The traffic light coalition remains on target to finish drafting a bill that would allow for the legal distribution of cannabis, according to government sources cited by The Guardian. But lawmakers are also watching to see what happens in neighboring Luxembourg, where officials unveiled a plan this summer that would legalize the recreational use of cannabis in private settings but maintain prohibitions on using cannabis in public.

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Summer 2022 European Cannabis Roundup

Looking back on the trajectory of reform in Europe from the vantage point of 2032, a decade from now, this year, and particularly the spring and summer of 2022, will almost certainly be recognized as the European-wide tipping point for cannabis.

This is largely being driven by current events in Germany. The government just wrapped up several weeks of hearings on how to implement recreational reform. A white paper containing the recommendations of the same will be released in the fall, with draft legislation expected to be published by the end of the year. Beyond that, the timing is understandably a bit hazy, but the bill is widely expected to pass in the early part of 2023, with a recreational market on track to begin by the first part of 2024.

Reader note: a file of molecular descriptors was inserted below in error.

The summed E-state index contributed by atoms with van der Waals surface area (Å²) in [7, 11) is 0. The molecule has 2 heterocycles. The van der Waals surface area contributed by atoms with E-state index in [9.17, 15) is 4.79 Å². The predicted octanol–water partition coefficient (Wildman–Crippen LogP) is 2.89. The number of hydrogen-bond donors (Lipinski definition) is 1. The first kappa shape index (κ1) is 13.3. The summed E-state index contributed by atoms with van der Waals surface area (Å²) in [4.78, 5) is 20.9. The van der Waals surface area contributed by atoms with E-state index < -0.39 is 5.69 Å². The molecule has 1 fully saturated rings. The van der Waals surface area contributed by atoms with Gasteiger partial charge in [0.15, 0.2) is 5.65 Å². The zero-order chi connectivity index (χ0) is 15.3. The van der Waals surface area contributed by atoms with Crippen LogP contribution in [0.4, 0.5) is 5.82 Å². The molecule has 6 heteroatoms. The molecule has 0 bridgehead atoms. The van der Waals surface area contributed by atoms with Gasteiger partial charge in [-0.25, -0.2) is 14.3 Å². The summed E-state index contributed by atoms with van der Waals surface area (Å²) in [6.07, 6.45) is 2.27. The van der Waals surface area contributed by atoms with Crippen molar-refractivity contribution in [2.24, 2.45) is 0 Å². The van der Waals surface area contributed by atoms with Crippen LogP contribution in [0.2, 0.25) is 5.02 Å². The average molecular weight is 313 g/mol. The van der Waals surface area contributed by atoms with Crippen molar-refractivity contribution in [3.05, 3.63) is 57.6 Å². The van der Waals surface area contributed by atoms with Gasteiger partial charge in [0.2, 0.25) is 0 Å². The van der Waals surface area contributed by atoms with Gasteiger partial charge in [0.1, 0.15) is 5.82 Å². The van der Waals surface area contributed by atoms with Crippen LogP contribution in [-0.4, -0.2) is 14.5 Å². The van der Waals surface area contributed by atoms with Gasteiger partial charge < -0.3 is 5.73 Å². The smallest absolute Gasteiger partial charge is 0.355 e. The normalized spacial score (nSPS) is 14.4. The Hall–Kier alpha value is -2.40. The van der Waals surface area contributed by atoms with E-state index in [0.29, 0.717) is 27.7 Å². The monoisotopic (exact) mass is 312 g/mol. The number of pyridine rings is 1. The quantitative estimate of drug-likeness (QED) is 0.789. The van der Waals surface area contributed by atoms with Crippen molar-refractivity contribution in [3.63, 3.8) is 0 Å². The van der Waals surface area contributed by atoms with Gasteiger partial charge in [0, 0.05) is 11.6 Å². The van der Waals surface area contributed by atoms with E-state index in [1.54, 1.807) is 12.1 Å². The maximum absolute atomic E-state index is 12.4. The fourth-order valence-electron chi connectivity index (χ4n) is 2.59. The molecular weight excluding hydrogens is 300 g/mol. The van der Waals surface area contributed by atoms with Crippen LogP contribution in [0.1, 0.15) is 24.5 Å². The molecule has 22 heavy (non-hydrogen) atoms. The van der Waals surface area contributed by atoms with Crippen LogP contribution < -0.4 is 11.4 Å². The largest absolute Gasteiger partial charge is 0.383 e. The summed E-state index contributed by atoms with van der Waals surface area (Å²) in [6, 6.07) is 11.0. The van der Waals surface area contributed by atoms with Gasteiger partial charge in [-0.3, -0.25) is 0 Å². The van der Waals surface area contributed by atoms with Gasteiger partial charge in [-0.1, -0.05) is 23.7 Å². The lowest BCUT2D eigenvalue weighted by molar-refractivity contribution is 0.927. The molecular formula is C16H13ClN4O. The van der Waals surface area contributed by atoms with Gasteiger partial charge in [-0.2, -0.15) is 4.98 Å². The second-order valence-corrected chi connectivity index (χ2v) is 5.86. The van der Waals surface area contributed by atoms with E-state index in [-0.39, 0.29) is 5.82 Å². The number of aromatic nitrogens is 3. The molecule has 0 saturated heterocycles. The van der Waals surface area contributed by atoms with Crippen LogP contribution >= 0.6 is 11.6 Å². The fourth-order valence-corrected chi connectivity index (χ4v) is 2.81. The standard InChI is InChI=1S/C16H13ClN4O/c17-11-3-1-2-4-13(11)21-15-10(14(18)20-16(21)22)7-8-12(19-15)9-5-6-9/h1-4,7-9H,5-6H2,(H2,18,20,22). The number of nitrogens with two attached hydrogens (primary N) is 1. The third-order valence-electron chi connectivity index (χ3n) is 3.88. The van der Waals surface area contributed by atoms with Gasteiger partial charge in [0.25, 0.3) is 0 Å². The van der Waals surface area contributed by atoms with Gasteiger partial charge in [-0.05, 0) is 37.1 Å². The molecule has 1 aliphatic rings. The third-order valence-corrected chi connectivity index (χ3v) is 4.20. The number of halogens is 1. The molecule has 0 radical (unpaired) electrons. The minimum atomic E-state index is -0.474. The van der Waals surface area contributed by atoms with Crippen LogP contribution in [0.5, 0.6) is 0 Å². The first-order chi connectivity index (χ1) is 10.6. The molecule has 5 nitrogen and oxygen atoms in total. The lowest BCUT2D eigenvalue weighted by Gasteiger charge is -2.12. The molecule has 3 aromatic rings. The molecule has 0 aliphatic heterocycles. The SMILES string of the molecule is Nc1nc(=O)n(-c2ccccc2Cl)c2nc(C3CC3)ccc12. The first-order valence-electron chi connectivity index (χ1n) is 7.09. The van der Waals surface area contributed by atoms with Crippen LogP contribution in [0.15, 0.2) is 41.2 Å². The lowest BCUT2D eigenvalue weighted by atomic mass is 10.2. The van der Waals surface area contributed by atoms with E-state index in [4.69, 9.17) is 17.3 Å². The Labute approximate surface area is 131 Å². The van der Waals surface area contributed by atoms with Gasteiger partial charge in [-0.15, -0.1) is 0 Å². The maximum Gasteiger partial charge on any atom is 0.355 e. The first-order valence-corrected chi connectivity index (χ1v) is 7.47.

However, Germany is not the only game in town, as much as its impact on the conversation across the E.U. is huge.

The Domino Countries

There are currently several E.U. countries on the verge of recreational reform that stand poised to follow Malta into recreational reform this year by legalizing home grow. These are:

Switzerland – The country is launching its recreational use city trials this year. While outside of the E.U., the country’s forward progress on recreational reform is one of the key markets to watch in Europe right now.